Henry Royce had come out with three-cylinder and four-cylinder models in his early experimental phase, but realised that the future lay in multiple cylinder engines. This was particularly after his teaming up with The Hon. C.S. Rolls, who knew what the wealthy English buyer wanted in cars, Rolls being an enthusiast and car dealer himself. Royce’s next creation was the Rolls-Royce Legalimit V-8 of 1905, a low-slung roadster with its engine governed to the prevailing speed limit in Great Britain of 20 mph, hence the name. Then as now, no one wanted a car that was hobbled to miserable and arbitrary speed limits, and thus not more than three examples were built. None survive.
Another British car maker introduced a V-8 car in 1905 – Leader. This now obscure Nottingham-based company fielded a range of 4-cylinder models from 1 ½ to 7 ½ Litres capacity. As if they wished to lead in all markets, Leader also made not one but two V-8 models – the 60 hp with 9.428 Litres capacity and the 90 hp with a giant 15.934 Litres size. The 90 hp may well have been the largest V-8 ever produced for a passenger car – and it may have been the earliest! Since in those days, you were lucky to get 10 actual horsepower from every litre of engine volume, 90 from 15 litres seems about right.
Leader re-organised itself and from 1906 all its cars were named New Leader. It continued a slew of 4-cylinder models over its final two years, adding a tiny 3-cylinder car for good measure. A last 8-cylinder car was produced for 1906 as the 70/90 hp, with a similar 15.511 Litre swept volume, but it is unclear whether this was in a Vee or a straight configuration.
Going back further in time, America’s Marmon tried an air-cooled V-8 in 1904, though this may only have remained at one prototype. Marmon meanwhile continued selling V-4 engined cars, still air-cooled. Perhaps Howard Marmon felt confident enough to return to the V-8 in 1906, when a special 60 hp model was announced, priced at a cool $5,000. It was a lot of money for what must have looked like an experimental model, so sales were miniscule and it was withdrawn in 1908.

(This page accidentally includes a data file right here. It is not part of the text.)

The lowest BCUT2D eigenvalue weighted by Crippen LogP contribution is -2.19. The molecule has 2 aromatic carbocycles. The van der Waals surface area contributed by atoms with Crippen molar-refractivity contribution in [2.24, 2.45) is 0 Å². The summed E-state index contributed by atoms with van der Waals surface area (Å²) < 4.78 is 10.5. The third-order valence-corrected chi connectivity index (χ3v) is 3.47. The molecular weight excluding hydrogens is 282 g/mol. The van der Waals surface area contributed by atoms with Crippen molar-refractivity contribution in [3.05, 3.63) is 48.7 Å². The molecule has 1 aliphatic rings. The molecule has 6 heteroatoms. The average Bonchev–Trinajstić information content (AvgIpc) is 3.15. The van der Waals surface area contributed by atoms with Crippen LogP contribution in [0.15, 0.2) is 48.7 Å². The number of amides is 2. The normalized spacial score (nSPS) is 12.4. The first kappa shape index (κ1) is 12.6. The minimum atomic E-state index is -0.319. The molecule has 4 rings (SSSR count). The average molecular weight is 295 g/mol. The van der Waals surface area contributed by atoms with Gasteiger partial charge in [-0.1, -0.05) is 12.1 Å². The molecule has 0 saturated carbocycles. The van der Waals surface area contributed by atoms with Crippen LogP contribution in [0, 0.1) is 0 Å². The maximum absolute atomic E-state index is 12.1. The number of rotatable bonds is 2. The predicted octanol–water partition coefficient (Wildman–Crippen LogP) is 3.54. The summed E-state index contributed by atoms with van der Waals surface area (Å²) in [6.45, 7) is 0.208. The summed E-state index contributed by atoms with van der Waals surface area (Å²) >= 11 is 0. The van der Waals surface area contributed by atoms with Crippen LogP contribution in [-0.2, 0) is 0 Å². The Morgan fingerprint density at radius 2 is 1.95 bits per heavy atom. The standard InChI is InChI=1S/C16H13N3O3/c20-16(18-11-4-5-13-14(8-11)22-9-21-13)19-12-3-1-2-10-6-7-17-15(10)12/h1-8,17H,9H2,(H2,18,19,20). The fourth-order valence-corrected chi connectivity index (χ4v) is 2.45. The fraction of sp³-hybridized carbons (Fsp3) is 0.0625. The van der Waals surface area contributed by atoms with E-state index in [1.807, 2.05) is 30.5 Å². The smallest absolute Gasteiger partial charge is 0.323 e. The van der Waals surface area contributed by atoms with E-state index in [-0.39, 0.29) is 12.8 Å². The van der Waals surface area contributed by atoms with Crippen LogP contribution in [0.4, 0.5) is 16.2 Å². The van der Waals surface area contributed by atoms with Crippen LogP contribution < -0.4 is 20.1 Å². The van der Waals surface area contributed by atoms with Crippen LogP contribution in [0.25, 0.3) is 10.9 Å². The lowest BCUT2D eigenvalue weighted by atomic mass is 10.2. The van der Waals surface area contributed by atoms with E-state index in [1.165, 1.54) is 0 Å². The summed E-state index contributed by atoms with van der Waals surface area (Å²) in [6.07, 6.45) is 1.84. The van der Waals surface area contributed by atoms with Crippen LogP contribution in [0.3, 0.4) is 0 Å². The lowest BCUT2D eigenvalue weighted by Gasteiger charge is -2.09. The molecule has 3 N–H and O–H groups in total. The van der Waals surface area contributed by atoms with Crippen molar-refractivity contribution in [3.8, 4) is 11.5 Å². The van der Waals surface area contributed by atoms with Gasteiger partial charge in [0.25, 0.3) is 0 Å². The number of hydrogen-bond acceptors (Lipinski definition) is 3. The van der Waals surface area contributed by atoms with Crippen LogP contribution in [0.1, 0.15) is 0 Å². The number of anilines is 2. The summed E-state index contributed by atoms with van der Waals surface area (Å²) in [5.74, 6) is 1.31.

Without considering the Ader racing car of 1904, can we find any earlier road cars with V-8 engines? No – that’s it. The crown goes to Howard Marmon and his 1904 prototype or limited production offering, which may have originated from two of his V-4 engines being adapted into a single unit.
Just out of interest, can we answer the question of whether anyone built any eight-cylinder road car before this? To coin a phrase, yes we can.
Charron, Girardot & Voight (C.G.V.) of France built a straight-8 prototype in 1902 or 1903! It was actually gearless and billed as such, having been assumed that there was so much torque at all speeds, there was no need for a gearbox. This in-line eight would probably have been built up of two four-cylinder engines. Many manufacturers at this time still assembled their engines from separately cast cylinders, so building up an engine in this way was not out of the question. The long, unbalanced crankshaft must have whipped around like a skipping rope, more even than the new six-cylinder Napier with its infamous ‘power rattle’. It is not known if any copies of the C.G.V. Eight were built. Considering the engineering problems to be overcome and the state of the automotive art at the time, a straight-eight in 1903 was well before its time.
So our journey back in time ends here, as so many ideas from the automotive world do, with the pioneering French at the very dawn of the motor car.
- Igor Spajic